The above link will take you to an article I found quite interesting on balance. I liked it because it bravely attempted to get the discussion going on an emotive and difficult subject. Do I agree with it? In portions, yes. However, I find myself also rising to challenge some of what it is conveying, as well as wanting to include a few missing pieces.
Ageism is a nebulous, thorny “thing”, but it also has some hidden sides to it that rarely bubble-up in most conversations on the topic. Yes, it is tacitly implied there is some sort of age range fence that it is bad to on the high side of. That is just one view of things, there is a flip-side to that. An alternate view might be that despite having the appropriate experience and skills, relative or perceived “youth” counted against someone when being considered for roles, promotions, etc.
I doubt this article or my blog is going to challenge enough minds to question their perception of this area. What I can do though is throw a few things out there to try and get people thinking a bit more about both sides of the equation. For instance :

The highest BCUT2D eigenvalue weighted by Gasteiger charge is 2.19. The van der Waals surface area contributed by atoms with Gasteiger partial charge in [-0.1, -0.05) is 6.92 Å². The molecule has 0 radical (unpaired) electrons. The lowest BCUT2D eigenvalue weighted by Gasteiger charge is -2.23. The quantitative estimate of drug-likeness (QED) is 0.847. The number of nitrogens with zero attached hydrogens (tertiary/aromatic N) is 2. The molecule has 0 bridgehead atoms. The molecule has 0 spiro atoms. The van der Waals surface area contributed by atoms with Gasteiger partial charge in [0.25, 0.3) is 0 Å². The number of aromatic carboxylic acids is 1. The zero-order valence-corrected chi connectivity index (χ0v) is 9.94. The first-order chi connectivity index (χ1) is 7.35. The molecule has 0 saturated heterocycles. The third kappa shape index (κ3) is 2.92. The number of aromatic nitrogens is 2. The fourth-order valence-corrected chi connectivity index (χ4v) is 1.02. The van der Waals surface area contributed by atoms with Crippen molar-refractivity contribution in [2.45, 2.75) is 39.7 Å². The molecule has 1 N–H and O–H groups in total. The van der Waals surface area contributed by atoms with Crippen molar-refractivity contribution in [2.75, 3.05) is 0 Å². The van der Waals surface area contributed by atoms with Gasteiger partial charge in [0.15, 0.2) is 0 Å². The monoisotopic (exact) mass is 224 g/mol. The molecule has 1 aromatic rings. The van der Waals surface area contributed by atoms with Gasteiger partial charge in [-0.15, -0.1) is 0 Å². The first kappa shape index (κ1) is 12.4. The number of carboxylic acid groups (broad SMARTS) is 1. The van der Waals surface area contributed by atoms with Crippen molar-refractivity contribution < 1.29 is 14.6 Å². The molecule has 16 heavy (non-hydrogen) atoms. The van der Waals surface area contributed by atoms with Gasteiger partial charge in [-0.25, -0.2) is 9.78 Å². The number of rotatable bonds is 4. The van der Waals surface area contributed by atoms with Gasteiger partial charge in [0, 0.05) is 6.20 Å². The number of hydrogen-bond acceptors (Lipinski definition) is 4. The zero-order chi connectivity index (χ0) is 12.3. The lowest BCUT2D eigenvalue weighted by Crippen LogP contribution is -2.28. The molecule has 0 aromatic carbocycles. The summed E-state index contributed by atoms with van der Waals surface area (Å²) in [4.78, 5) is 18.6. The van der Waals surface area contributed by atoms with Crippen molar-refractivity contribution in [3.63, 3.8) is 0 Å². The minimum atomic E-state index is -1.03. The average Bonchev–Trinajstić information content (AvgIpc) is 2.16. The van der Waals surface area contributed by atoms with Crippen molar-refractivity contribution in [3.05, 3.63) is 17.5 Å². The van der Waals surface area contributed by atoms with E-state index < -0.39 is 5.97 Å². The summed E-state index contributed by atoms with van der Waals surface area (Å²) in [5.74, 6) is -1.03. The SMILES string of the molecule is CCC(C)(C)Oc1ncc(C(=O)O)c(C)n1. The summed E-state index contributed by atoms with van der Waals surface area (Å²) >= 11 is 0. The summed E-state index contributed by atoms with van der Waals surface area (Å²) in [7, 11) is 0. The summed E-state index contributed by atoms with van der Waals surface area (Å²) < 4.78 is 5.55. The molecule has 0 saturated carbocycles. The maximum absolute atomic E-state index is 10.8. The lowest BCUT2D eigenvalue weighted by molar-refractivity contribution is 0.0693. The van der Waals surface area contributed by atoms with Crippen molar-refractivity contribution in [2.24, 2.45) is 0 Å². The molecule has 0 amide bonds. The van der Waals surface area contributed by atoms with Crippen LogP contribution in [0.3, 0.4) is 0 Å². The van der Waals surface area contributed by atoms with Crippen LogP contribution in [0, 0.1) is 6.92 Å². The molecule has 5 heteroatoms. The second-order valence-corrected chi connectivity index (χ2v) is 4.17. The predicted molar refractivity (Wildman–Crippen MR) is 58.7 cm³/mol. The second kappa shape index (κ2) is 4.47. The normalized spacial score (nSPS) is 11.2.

- An older person will often stake a claim to greater experience based on having done a thing before
<< the flip side >>
Is that experience still relevant? Does that make them more rigid in their thinking, do they understand changed landscapes in terms of market trends, competitive pressures, technological shifts, channel impacts?
- A younger person might claim they are being unfairly overlooked for team lead and managerial roles
<< the flip side >>
Have they garnered enough mastery of the softer skills, will they create stability and stick around? Educational achievement and being good at a technical role aren’t always the greatest indicators of such things.
[ N.B. My terms “older” and “younger” are relative only, my apologies if anyone feels slighted ]
The theory goes that most organisations are in business for a reason. Nearly always that is about creating, maximising and maintaining value by capitalising on prevailing market conditions in the pursuit of profit. Shouldn’t that really also mean consistently selecting those people that have the abilities to make that happen regardless of age perceptions?
Theory and reality, never the twain will meet…well, who knows :-)
Has ageism affected you?
Were you under or over what you consider the age fence?
Please take a moment to share your experiene for the benefit of all – thank you!
- InformationWeek’s Community of IT Professionals Debate Ageism in the Technology Industry (virtual-strategy.com)
- What ‘The Old Guy’ Brings To IT Teams (informationweek.com)
- Employers ‘scared’ of managing over 50s (keyrs.co.uk)
- A Workplace Counters Ageism – National Institutes of Health (asourparentsage.net)